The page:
Each side brings in professional negotiators - OUTSIDERS - to do the hard work.  As outsiders, those negotiators are less interested in working out a deal that preserves the emotional fabric and economic sustainability of our community than they are proving that they are effective intimidators on behalf of their clients.

SB5 is this disease taken to the state government level. These matters which we should be able to work out in our community have been escalated to the next level of government, with each side hoping they have the votes to cram an unsustainable solution down the throats of the other.

Sometimes one side does gain that kind of power, and uses it like a dictator who doesn't have to worry about the next election. But there is a next election, and the more one-sided the legislation enacted during one party's time in the sun, the more likely it is that at the next election, the other party will regain power, and will in turn use it to seek not only revenge, but to preemptively weaken the other side for the next battle. SB5 isn't the first example of this - this strategy has been utilized by both sides for a long time.

We all get that that the State of Ohio has a budget problem.  The economy of our state has permanently changed, with tens of thousands of industrial jobs disappearing as the factories have shut down. When there is no business income, there is no personal income, and when there is no business or personal income, no taxes are paid to the state. That's the problem, and it won't be fixed overnight.

So the State of Ohio has less money to give the schools. Understood.  That means that each school district must figure out how to make do with less state funding. Maybe the people of the community are willing to make up a little of the gap with increased property taxes. Maybe the teachers are willing to make up the some of the gap with compensation concessions. It seems like calm heads motivated to find a solution could figure this out.

The premise of SB5 is that we can't.  SB5 says that the people of a community - parents, homeowners, teachers and business owners - need to bring bigger weapons into the room and solicit their own gangs of hired gunslingers to take on the fight for them.  And we'll all sit in the stands like fans at an OSU-Michigan game hurling insults at each other.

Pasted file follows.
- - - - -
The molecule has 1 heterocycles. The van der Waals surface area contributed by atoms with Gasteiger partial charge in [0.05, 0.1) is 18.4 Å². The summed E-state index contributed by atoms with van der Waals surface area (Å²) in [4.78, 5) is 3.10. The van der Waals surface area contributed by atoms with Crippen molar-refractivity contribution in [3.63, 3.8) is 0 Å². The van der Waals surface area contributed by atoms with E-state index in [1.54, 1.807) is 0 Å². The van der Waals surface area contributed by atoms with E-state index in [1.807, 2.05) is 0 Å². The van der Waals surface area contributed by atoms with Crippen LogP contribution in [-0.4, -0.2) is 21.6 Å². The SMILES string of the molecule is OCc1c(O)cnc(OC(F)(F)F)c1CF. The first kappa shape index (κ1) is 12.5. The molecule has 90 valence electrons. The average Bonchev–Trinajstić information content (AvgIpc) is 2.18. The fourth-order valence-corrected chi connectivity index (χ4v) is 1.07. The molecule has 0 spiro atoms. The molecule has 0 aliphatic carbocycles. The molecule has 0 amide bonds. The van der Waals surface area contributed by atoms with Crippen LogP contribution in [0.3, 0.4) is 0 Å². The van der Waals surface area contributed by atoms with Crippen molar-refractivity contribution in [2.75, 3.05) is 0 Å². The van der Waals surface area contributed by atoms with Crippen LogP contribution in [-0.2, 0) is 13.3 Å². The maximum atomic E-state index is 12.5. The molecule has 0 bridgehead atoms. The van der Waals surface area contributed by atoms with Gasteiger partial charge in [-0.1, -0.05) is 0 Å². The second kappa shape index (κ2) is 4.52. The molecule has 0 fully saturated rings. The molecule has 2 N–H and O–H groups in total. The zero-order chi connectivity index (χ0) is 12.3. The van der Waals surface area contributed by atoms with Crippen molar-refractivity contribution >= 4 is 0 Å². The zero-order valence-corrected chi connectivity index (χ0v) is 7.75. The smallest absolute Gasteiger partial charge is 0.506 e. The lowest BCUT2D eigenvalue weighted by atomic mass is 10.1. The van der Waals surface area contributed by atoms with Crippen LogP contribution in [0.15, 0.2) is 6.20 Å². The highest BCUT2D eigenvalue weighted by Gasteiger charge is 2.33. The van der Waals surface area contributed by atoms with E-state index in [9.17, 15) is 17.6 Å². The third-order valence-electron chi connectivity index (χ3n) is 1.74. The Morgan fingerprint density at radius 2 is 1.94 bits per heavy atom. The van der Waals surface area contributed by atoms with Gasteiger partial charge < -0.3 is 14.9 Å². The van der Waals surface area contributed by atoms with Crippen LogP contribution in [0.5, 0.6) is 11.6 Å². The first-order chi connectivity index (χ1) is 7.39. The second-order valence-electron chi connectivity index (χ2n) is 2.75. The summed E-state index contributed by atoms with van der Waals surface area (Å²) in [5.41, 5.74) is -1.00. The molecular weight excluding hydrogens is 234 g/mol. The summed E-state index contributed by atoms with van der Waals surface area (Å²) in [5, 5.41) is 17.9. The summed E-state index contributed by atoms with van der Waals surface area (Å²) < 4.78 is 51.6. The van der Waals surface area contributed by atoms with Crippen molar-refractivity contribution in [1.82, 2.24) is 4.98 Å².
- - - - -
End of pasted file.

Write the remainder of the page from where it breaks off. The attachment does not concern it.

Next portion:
Except it won't be for fun. It will be vile and hurtful, with the intention being to inflict harm on the other team, like the guy I mentioned above who wanted to boycott my place of employment.

What do you say we forget that SB5 exists, and commit to working this out on our own?  We still have a chance to do so before it becomes law.

Clarification and Apology

I published a piece Friday about a story published in the student newspaper of Bradley High School - The Reporter.

I am guilty of violating one of my own principles: keeping the governance debates between the adults of our school district, and leaving the students out of it. In this emotional dialog about SB5, a piece of legislation which I have been publicly critical of, I put a student - a student writer for The Reporter - in the line of fire.

To Ms. Haworth, the reporter:  I apologize to you for doing this.  My comments were never meant to criticize you or question your integrity. I'll endeavor to not repeat this mistake.

Paul Lambert

Friday, April 1, 2011

Journalism or Propaganda?

I invite you to read the story about Senate Bill 5 published on the front page of the student newspaper of Bradley High School, the Reporter.

I have no concern or objection in regard to the statements made by the teachers, and completely respect their right to these opinions.

But there are other viewpoints, and journalistic integrity - one of the things I assume we would be teaching to students publishing a newspaper - would seem to require that these be reported as well.

I've shared this view with the Superintendent and Board.

Please read my additional note of apology to the student who wrote this story.